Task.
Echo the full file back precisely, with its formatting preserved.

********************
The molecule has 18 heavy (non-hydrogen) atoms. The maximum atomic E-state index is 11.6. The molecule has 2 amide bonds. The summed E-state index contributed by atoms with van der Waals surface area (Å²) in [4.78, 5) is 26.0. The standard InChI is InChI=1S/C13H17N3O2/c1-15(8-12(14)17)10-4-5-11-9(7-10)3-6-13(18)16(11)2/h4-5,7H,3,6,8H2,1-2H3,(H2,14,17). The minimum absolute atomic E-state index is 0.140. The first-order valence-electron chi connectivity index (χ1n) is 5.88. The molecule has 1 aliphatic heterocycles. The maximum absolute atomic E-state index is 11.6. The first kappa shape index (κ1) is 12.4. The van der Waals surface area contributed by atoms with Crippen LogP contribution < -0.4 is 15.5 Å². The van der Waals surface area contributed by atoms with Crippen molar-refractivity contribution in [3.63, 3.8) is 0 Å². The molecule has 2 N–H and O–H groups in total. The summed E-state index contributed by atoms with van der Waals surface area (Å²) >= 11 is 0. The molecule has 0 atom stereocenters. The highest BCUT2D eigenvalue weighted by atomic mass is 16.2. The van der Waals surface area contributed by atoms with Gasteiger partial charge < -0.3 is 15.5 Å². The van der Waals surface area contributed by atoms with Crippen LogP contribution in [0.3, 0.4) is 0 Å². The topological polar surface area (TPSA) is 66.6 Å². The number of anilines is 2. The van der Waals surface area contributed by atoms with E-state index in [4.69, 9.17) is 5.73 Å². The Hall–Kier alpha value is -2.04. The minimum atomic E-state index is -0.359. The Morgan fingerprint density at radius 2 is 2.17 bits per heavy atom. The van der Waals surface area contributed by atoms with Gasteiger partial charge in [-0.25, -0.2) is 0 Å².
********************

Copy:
The molecule has 18 heavy (non-hydrogen) atoms. The maximum atomic E-state index is 11.6. The molecule has 2 amide bonds. The summed E-state index contributed by atoms with van der Waals surface area (Å²) in [4.78, 5) is 26.0. The standard InChI is InChI=1S/C13H17N3O2/c1-15(8-12(14)17)10-4-5-11-9(7-10)3-6-13(18)16(11)2/h4-5,7H,3,6,8H2,1-2H3,(H2,14,17). The minimum absolute atomic E-state index is 0.140. The first-order valence-electron chi connectivity index (χ1n) is 5.88. The molecule has 1 aliphatic heterocycles. The maximum absolute atomic E-state index is 11.6. The first kappa shape index (κ1) is 12.4. The van der Waals surface area contributed by atoms with Crippen LogP contribution < -0.4 is 15.5 Å². The van der Waals surface area contributed by atoms with Crippen molar-refractivity contribution in [3.63, 3.8) is 0 Å². The molecule has 2 N–H and O–H groups in total. The summed E-state index contributed by atoms with van der Waals surface area (Å²) >= 11 is 0. The molecule has 0 atom stereocenters. The highest BCUT2D eigenvalue weighted by atomic mass is 16.2. The van der Waals surface area contributed by atoms with Gasteiger partial charge < -0.3 is 15.5 Å². The van der Waals surface area contributed by atoms with Crippen LogP contribution in [0.3, 0.4) is 0 Å². The topological polar surface area (TPSA) is 66.6 Å². The number of anilines is 2. The van der Waals surface area contributed by atoms with E-state index in [4.69, 9.17) is 5.73 Å². The Hall–Kier alpha value is -2.04. The minimum atomic E-state index is -0.359. The Morgan fingerprint density at radius 2 is 2.17 bits per heavy atom. The van der Waals surface area contributed by atoms with Gasteiger partial charge in [-0.25, -0.2) is 0 Å².